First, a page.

“No one loves you like your family.”
Review by David Feltman
Right from the opening credits, “Texas Chainsaw” attempts to tie itself as closely as possible to Tobe Hooper’s original film and keep it’s distance from the recent Platinum Dunes remakes. The movie begins with the closing footage of the original “Texas Chainsaw Massacre,” now transferred to 3D, and picks up immediately after the 1974 film, complete with cameos by Gunnar Hansen and Bill Mosley.
The story follows the lone survivor of the cannibalistic Sawyer clan after a lynch mob attack escalates into a Davidian-like shoot out. Alexandra Daddario stars as the surviving member of the Sawyer family who inherits her grandmother’s estate and, unbeknownst to her, her cousin Leatherface (Dan Yeager). The setup instantly falls into stale slasher patterns, as a cast of stereotypes makes their way to a cabin in the woods so the killer can pick them off one by one. “Texas Chainsaw” lifts entire scenes (close up of a road kill armadillo) and plot devices (kids in a van picking up a hitchhiker) directly from its predecessor, but never manages to capture or elevate its grindhouse aesthetics. The washed out color palate and wooden performances, while true to form, subtract more from the film more than they ever add.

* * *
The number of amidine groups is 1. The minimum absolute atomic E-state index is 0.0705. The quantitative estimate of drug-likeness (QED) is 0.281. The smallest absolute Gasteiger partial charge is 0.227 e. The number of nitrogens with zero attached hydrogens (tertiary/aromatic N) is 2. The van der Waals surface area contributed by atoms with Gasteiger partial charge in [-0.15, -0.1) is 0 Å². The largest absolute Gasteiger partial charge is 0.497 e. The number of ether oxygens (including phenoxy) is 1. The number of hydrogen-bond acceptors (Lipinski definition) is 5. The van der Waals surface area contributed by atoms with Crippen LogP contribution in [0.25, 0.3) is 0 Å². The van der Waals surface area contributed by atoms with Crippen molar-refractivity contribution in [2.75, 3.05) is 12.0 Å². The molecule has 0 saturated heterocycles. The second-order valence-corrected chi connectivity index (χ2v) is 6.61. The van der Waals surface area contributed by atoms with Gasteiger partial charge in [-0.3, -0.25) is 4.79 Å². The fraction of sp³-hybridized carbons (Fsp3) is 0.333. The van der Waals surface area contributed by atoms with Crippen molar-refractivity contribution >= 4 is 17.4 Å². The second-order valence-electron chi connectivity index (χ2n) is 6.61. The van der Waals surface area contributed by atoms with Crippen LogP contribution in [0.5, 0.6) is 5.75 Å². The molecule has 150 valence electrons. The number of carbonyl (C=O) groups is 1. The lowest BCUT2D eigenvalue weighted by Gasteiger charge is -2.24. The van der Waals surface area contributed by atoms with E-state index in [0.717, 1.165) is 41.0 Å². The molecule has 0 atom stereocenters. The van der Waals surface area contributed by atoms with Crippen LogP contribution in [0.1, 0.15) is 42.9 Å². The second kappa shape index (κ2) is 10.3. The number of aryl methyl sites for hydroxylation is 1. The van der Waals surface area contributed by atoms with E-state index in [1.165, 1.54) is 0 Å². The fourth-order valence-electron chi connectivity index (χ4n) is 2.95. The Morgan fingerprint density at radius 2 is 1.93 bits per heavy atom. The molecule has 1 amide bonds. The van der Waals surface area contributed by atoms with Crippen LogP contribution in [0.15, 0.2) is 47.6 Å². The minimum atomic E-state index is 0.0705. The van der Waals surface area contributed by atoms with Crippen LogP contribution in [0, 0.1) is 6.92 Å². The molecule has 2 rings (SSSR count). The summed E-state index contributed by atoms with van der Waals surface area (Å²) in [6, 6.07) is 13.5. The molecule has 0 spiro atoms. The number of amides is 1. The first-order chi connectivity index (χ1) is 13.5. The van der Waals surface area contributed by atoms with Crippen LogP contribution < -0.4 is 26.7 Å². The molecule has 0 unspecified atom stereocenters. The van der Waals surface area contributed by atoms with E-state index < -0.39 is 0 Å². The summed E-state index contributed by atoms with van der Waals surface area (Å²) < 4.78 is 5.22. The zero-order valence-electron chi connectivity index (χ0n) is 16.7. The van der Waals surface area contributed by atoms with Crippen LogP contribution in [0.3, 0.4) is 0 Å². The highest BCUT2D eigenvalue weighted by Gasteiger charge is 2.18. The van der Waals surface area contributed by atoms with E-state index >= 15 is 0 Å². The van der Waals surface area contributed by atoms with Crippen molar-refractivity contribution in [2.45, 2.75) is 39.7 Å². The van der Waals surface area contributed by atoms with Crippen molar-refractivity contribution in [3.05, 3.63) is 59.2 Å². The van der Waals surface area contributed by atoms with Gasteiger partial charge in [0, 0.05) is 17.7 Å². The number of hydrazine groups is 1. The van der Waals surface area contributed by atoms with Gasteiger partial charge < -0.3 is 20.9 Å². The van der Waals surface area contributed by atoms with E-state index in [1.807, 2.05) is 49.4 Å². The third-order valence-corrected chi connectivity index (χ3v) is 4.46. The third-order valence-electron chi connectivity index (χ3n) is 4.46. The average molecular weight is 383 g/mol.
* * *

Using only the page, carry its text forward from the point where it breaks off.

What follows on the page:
What the film does surprisingly well is add some real depth to an otherwise shallow genre. In a thematic bait and switch, “Texas Chainsaw” transforms into a revenge story that meditates on loyalty, justice and post 9-11 notions of vengeance. This is the first film in the franchise that attempts to humanize the animalistic Leatherface. The writers accomplish this with small details, such as learning his real name is Jebediah and he doesn’t eat the crusts on his sandwiches. A simple exploration of motivations utterly and uncomfortably blurs concepts of good and evil. This may be the first film that allows you to sympathize for the guy cutting up people with a chainsaw.
For all the gore hounds out there, “Texas Chainsaw” utilizes a bounty of practical effects to offset all of the digital blood splatters. Such effects are occasionally cheesy, but always endearing. Yeager’s Leatherface is noticeably older but still big and brutal. Unfortunately, the 3D is completely unnecessary and, except for exactly two scenes, is completely unused. There are a number of great set pieces, like the shoot out and a carnival chase, which may have been spectacular if they had not been so haphazardly handled. But for all its shortcomings and disappointments, “Texas Chainsaw” is still a fun slasher that attempts something new with a genre in sore need of some innovation.